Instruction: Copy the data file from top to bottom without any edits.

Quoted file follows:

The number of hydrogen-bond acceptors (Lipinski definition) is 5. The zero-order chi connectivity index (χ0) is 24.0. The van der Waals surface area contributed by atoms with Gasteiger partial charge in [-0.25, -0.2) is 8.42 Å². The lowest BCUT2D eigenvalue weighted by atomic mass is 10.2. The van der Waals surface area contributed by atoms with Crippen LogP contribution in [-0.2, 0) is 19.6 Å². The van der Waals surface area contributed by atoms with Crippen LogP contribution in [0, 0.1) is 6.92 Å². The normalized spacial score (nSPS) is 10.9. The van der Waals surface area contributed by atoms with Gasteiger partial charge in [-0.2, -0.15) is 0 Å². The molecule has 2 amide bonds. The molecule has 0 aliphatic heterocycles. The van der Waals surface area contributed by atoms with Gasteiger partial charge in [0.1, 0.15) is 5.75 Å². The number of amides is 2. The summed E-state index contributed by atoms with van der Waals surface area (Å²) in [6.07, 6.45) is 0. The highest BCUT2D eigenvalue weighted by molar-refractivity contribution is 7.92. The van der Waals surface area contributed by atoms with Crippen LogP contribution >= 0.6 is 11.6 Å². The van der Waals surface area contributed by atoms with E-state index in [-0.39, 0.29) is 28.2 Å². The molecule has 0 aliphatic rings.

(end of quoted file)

The number of hydrogen-bond acceptors (Lipinski definition) is 5. The zero-order chi connectivity index (χ0) is 24.0. The van der Waals surface area contributed by atoms with Gasteiger partial charge in [-0.25, -0.2) is 8.42 Å². The lowest BCUT2D eigenvalue weighted by atomic mass is 10.2. The van der Waals surface area contributed by atoms with Crippen LogP contribution in [-0.2, 0) is 19.6 Å². The van der Waals surface area contributed by atoms with Crippen LogP contribution in [0, 0.1) is 6.92 Å². The normalized spacial score (nSPS) is 10.9. The van der Waals surface area contributed by atoms with Gasteiger partial charge in [-0.2, -0.15) is 0 Å². The molecule has 2 amide bonds. The molecule has 0 aliphatic heterocycles. The van der Waals surface area contributed by atoms with Gasteiger partial charge in [0.1, 0.15) is 5.75 Å². The number of amides is 2. The summed E-state index contributed by atoms with van der Waals surface area (Å²) in [6.07, 6.45) is 0. The highest BCUT2D eigenvalue weighted by molar-refractivity contribution is 7.92. The van der Waals surface area contributed by atoms with Crippen LogP contribution >= 0.6 is 11.6 Å². The van der Waals surface area contributed by atoms with E-state index in [-0.39, 0.29) is 28.2 Å². The molecule has 0 aliphatic rings.